OCEAN CITY — Jennifer Gentile sat on her porch Monday and watched a steady stream of beachgoers haul their beach chairs and coolers across the intersection of 14th Street and Central Avenue.
Gentile remembers the chaos at that same, normally quiet intersection four years ago in the seconds after Casey Feldman was struck by a passing van.
“We heard this horrible crash,” said Gentile, an emergency room nurse from Maple Glen, Pa. “The scene was just devastating.”
Feldman, 21, died later on July 17, 2009 — and multiple private and public efforts to stop distracted driving and increase pedestrian safety began.
On April 1, 2010, the state adopted Casey’s Law, which revised crosswalk traffic regulations: Motorists must now stop, not just yield, to pedestrians in marked crosswalks. The law reads in part: “The driver of a vehicle shall stop and remain stopped to allow a pedestrian to cross the roadway within a marked crosswalk, when the pedestrian is upon, or within one lane of, the half of the roadway, upon which the vehicle is traveling or onto which it is turning.”
On Monday, during a random one-hour stretch, all but one of the cars traveling at the intersection where Feldman was struck did that.
Violations of the regulation can result in two points on a driver’s license record, a $200 fine and court costs, 15 days of community service and insurance surcharges.
Gentile was coming back from the beach with her family and preparing for dinner when Feldman was hit. She rushed into the street where others already had gathered trying to help. An ambulance arrived a minute or two later, she said.
“She was hurt pretty bad,” Gentile recalled. “And the driver was visibly shaken.”
“We were always worried about that corner. It was really a mad dash to try and get across,” she said.
Gentile, a mother of four, said the installation of lights and crosswalk signals have made the intersection safer.
Still, the more than 300 distracted-driving warnings issued around town so far this year demonstrate the problem remains.
“It’s still a big problem. Has it gotten better? We’re not there yet,” said Ocean City Police Sgt. Brian Hopely, of the department’s traffic safety unit.
According to the New Jersey State Police, 72 pedestrians have died this year on the state’s roads, up slightly from the 71 in 2012 and 69 in 2011 for the same time period.
But overall the number of motor vehicle fatalities in the state is down from previous years, with 263 fatalities across the state this year compared to 307 and 322 in 2012 and 2011, respectively.
Feldman died after a van driven by Anthony Lomonaco, then 58, of Cape May Court House, hit her. He was charged with careless driving and eventually pleaded guilty.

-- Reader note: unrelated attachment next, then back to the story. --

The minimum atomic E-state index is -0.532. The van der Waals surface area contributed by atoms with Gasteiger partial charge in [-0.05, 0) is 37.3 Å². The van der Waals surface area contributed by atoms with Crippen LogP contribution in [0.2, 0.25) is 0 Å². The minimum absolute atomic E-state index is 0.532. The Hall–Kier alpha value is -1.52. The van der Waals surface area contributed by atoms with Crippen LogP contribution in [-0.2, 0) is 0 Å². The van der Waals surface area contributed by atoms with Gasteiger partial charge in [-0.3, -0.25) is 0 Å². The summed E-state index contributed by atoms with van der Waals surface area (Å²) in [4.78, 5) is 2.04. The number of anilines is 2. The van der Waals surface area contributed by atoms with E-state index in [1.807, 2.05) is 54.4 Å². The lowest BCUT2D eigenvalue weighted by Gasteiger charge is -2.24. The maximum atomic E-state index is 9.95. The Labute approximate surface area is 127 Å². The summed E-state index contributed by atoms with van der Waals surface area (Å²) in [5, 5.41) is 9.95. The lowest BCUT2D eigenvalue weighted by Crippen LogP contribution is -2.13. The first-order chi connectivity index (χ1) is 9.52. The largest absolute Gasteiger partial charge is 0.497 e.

Lomonaco, who stopped at the crosswalk but said he did not see Feldman, paid $233 in fines and fees after a municipal court hearing in March 2010.
Hopely said the city has initiated distracted driving enforcement programs designed to get drivers to keep their focus on the road. The program this year runs April 1 through Labor Day.
Hopely said officers stop drivers who are texting or talking on cellphones and issue warnings. Those who watch a 10-minute video and pass a quiz on road safety at www.hangup-justdrive.com avoid a summons.
Since April, the department has issued more than 300 warnings.
“If it’s not hands-free, it’s against the law,” he said.
The city’s police also conduct random decoy programs, sending officers in plainclothes into intersections to see if drivers stop.
But Hopely noted that pedestrians share the responsibility. The law states: “Where traffic is not controlled and directed either by a police officer or a traffic control signal, pedestrians shall cross the roadway within a crosswalk or, in the absence of a crosswalk, and where not otherwise prohibited, at right angles to the roadway.”
“It’s much easier now. A lot more people are aware of stopping, for the most part,” said Josh Ervine, an Ocean City native who lives in Somerdale.
Ervine and his 6-year-old son, Reid, crossed Central Avenue on Monday with beach chair in tow. He said he recalled several occasions when he was hit, none too seriously, while riding his bicycle around town.
“We had this saying. Everybody seems to be in such a hurry on vacation, but the lights have been a big help,” he said, noting the intersection where Feldman was hit now has traffic lights and a crosswalk countdown informing pedestrians when its time to cross.
“Even if there’s no traffic visible, you’re supposed to wait for the signal to change,” he said.
Hopely said it is unlawful for pedestrians to cross in the middle of a street unless a crosswalk is present.
“Common sense should prevail here,” he said.
Joel Feldman, Casey’s father, has taken on the cause. The family formed the Casey Feldman Foundation, and he and others travel across the country talking to young people in particular about the dangers of not only distracted driving but distracted walking.
Public service announcements were produced to tell the family’s story.
“Our message is distracted driving is really a lot more than using your cellphone or texting,” Feldman said, explaining that eating, putting on makeup and other activities can all distract a driver.
It is a message he hopes to deliver to young and old.
“Moms and dads are texting. They’re eating, putting on makeup. They’re checking their e-mail (while driving),” he said.
Feldman said the family continues its work for many reasons, including a need to ensure the young woman’s life had meaning.
“Casey died when she was 21. She didn’t finish college. She didn’t find a career. She didn’t marry. She didn’t have children,” he said.
Casey would be 25 if she were alive today.
“I know just the way drunk driving is not socially acceptable now, distracted driving will not be socially acceptable five or 10 years from now,” he said.
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